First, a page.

Eportfolio conference July 14

MAHARA CONFERENCE 2014  

mahara logo

mahara logo

 

UEL has Mahara integrated into Moodle at UEL under the name ‘My Portfolio’ (so there is a single sign on) and will be upgrading to the latest version, 1.9, in the near future.

I attended the UK Mahara conference this July and, since a lot was covered over two days, below is just an outline covering what I found to be the main themes and issues.

SUCCESSFUL MAINSTREAMING OF EPORTFOLIO USE

A recurrent theme throughout the conference addressed from Day 1 keynote (Lisa Grey from the JISC). Good resources are the JISC’s 2012 ‘Crossing the Threshold’ ( http://bit.ly/1p78t0D  )  and the JISC eportfolios implementation toolkit at  http://bit.ly/WpB6wp . The latter includes short videos e.g. Southampton’s Solent’s use for employability (4 mins) http://bit.ly/Uk3RJq  (NB Also touches on importance of branding and usability, recurrent themes). A case study worth consulting is that of Nottingham who developed and used the toolkit: http://bit.ly/1yPpiBr

Throughout the conference, experience seemed to be that Mahara takes a long time to embed into everyday practice; many people found that after two years they had barely scratched the surface and long-term users – such as Southampton Solent – have wide use but only after over 6 years and with very careful implementation. Use is increasing, though, with the UCISA 2014 report rising to 76% (from 27% in 2005) for eportfolio use.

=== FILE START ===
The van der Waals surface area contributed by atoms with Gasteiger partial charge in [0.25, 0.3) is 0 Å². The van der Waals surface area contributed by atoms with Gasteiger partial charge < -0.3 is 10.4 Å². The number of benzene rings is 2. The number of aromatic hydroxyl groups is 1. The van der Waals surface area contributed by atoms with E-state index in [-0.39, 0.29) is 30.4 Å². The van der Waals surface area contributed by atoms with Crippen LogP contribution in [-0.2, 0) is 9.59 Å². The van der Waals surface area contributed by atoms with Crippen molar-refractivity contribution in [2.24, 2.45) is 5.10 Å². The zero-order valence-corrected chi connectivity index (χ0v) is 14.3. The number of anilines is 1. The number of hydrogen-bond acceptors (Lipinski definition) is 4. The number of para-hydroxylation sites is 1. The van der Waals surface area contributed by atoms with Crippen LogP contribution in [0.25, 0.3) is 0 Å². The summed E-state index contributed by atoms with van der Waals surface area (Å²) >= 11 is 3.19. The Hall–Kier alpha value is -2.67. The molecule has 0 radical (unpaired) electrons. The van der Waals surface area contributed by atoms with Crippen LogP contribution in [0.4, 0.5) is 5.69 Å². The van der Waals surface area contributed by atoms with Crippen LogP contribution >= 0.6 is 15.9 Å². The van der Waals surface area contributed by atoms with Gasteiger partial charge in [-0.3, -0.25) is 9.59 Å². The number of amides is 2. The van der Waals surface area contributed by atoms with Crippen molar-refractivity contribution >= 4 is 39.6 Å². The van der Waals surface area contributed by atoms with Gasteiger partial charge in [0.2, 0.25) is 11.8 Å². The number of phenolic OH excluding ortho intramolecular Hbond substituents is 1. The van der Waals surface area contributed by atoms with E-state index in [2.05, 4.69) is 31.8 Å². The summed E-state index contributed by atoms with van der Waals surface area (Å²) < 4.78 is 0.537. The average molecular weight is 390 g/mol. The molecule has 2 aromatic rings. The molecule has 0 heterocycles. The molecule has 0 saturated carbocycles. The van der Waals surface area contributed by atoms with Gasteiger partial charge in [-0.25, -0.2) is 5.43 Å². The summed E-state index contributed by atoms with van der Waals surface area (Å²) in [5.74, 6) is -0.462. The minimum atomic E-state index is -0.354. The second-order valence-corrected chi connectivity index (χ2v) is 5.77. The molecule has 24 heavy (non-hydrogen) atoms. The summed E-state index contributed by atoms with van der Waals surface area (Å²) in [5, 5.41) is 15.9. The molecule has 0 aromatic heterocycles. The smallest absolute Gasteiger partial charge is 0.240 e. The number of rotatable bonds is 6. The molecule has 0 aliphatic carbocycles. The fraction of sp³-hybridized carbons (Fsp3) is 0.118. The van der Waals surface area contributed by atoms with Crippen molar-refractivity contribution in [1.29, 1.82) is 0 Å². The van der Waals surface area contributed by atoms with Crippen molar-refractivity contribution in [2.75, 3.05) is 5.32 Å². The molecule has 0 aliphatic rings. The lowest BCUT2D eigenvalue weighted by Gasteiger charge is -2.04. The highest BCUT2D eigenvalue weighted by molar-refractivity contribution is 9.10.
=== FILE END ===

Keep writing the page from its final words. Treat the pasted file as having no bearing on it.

One interesting fact supported by the community was the JISC finding that whether the initial use of eportfolios was ‘top down’ or ‘bottom up’, successful mainstream implementation only happened when there was a central TEL team which took the early use forward. It is also probably worth referring to Becta’s ‘Impact study of e-portfolios on learning’ (http://bit.ly/1kLhDvx):

The results of this study suggest that e-portfolios benefit learning most effectively when considered as part of a joined-up teaching and learning approach, rather than as a discrete entity. The approach should include online repositories, planning and communication tools, and opportunities for both students and teachers to draw out and present e-portfolios at particular times and for particular purposes. There is then likely to be substantial impact on both learning processes and learning outcomes

More soon on another critical success factor – student support.

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